1 tsp. citric acid* 

Specialty equipment:

Fine-mesh strainer

Pourable container with a spout

Quart-size jar or swing-top bottle, sterilized

Here’s how you make it:

Thinly slice the rhubarb. If your rhubarb looks tough, you can peel it if you want. If the stalk is really thick, I cut it in half lengthwise.

In a small saucepan, stir together the rhubarb, water, sugar, and lemon. Bring to a boil and reduce to a simmer until the rhubarb is tender and starting to fall apart. 

Strain the mixture through a fine-mesh strainer into a pourable container. It will take some time for the liquid to drain away from the rhubarb solids. Discard the rhubarb, or save it to enjoy with yogurt, oatmeal, or ice cream.

Add 1 tsp. citric acid to jar or bottle and pour in the cordial. Store in the refrigerator for up to six months.

*Citric acid is used for safe long-term food preservation. It can be found in the bulk or canning section of many grocery stores. If you plan on enjoying your saft in the next month, feel free to skip it. Otherwise, the citric acid doesn’t affect the flavor and will keep it safely in the fridge for up to six months for a taste of summer in the winter. You can also freeze your cordial in an ice cube tray for long-term storage.

 

Rhubarb Shrub
By Christy Olsen Field

This is not a Norwegian-based recipe, but I make a few jars of this utterly delicious vinegar-based cordial every June! The apple cider vinegar complements the rhubarb’s puckery bite, and it is a no-cook recipe. Dilute to one part shrub concentrate to four parts water. It makes for a tangy treat with sparkling water or as a mixer for cocktails or mocktails. It’s a crowd pleaser, even for those who don’t like rhubarb or vinegar!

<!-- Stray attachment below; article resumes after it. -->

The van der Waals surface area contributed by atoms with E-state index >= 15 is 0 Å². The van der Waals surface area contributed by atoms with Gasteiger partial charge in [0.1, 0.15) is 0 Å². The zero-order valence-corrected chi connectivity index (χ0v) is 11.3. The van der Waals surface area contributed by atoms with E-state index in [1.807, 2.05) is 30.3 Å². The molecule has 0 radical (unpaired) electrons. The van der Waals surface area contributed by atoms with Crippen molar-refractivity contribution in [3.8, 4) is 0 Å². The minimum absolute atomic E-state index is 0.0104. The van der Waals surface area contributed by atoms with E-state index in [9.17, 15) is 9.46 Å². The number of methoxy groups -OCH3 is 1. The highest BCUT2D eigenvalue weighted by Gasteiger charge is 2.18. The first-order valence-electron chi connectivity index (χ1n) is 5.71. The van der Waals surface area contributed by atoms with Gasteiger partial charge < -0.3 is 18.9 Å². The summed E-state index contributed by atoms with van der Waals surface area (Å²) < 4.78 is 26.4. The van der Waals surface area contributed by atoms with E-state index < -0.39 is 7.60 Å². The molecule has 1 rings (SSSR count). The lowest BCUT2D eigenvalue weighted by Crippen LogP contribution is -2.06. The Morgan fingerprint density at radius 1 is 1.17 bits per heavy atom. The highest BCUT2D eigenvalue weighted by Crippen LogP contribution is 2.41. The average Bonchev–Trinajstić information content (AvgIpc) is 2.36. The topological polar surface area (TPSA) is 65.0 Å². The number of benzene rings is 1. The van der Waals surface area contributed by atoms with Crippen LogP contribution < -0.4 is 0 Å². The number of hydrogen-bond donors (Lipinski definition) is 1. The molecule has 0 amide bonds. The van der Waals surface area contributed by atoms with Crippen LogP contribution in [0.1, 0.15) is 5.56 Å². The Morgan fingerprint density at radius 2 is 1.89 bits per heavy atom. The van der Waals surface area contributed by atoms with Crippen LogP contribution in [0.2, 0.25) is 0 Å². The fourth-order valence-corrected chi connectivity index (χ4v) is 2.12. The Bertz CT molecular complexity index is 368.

4 cups rhubarb, thinly sliced

2 cups granulated sugar

2 cups apple cider vinegar (I use Bragg’s brand, with the vinegar mother)

Here’s how you make it:

Stir together rhubarb and sugar in a small bowl until evenly coated. 

Cover with plastic wrap and place in the fridge for 4–5 days. Stir every 12 hours or so. This will create the syrup without cooking it.

Strain out the liquid with a mesh strainer, lined with cheesecloth, into a pourable container. Discard the rhubarb solids, or enjoy them stirred into yogurt or ice cream.

Add the apple cider vinegar and stir.

Pour the mixture into a lidded jar and keep in the refrigerator. You can use it right away, but I like to let it sit for a week or two to let the flavors meld. The longer it sits, the deeper the flavor will be.

To serve, pour 1 part shrub to 4 parts sparkling or still water. You can also use it as a mixer with cocktails.

This article originally appeared in the June 4, 2021, issue of The Norwegian American. To subscribe, visit SUBSCRIBE or call us at (206) 784-4617.

Christy Olsen Field

Christy Olsen Field became the Taste of Norway Editor in April 2019. She worked on the editorial staff of the Norwegian American Weekly from 2008 to 2012. An enthusiastic home cook and baker, she lives north of Seattle with her husband and two young sons. She is also a grantwriter for small nonprofits in the Seattle area.

You may also like...

%d bloggers like this: